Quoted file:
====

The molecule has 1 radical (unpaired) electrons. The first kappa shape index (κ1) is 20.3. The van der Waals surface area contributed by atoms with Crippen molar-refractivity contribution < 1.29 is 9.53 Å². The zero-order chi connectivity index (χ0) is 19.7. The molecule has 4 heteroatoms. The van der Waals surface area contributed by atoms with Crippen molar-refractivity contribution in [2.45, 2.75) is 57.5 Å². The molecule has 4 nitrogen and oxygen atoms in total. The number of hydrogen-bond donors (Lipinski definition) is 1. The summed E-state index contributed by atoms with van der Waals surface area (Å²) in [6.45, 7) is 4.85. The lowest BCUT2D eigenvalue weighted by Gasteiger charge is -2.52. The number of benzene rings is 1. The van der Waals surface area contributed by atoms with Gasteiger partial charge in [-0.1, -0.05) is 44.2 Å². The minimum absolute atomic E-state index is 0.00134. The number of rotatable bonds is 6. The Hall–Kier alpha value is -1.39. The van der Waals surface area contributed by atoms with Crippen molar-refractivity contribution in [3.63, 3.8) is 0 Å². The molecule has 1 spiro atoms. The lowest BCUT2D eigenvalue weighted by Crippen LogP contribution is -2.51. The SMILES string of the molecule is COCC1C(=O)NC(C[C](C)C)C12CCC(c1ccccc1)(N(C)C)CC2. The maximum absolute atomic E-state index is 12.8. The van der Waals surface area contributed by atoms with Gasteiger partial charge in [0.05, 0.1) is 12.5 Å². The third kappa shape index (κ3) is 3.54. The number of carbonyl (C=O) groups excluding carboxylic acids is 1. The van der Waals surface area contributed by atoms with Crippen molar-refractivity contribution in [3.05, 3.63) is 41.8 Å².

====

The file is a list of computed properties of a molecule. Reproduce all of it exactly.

The molecule has 1 radical (unpaired) electrons. The first kappa shape index (κ1) is 20.3. The van der Waals surface area contributed by atoms with Crippen molar-refractivity contribution < 1.29 is 9.53 Å². The zero-order chi connectivity index (χ0) is 19.7. The molecule has 4 heteroatoms. The van der Waals surface area contributed by atoms with Crippen molar-refractivity contribution in [2.45, 2.75) is 57.5 Å². The molecule has 4 nitrogen and oxygen atoms in total. The number of hydrogen-bond donors (Lipinski definition) is 1. The summed E-state index contributed by atoms with van der Waals surface area (Å²) in [6.45, 7) is 4.85. The lowest BCUT2D eigenvalue weighted by Gasteiger charge is -2.52. The number of benzene rings is 1. The van der Waals surface area contributed by atoms with Gasteiger partial charge in [-0.1, -0.05) is 44.2 Å². The minimum absolute atomic E-state index is 0.00134. The number of rotatable bonds is 6. The Hall–Kier alpha value is -1.39. The van der Waals surface area contributed by atoms with Crippen molar-refractivity contribution in [3.63, 3.8) is 0 Å². The molecule has 1 spiro atoms. The lowest BCUT2D eigenvalue weighted by Crippen LogP contribution is -2.51. The SMILES string of the molecule is COCC1C(=O)NC(C[C](C)C)C12CCC(c1ccccc1)(N(C)C)CC2. The maximum absolute atomic E-state index is 12.8. The van der Waals surface area contributed by atoms with Gasteiger partial charge in [0.05, 0.1) is 12.5 Å². The third kappa shape index (κ3) is 3.54. The number of carbonyl (C=O) groups excluding carboxylic acids is 1. The van der Waals surface area contributed by atoms with Crippen molar-refractivity contribution in [3.05, 3.63) is 41.8 Å².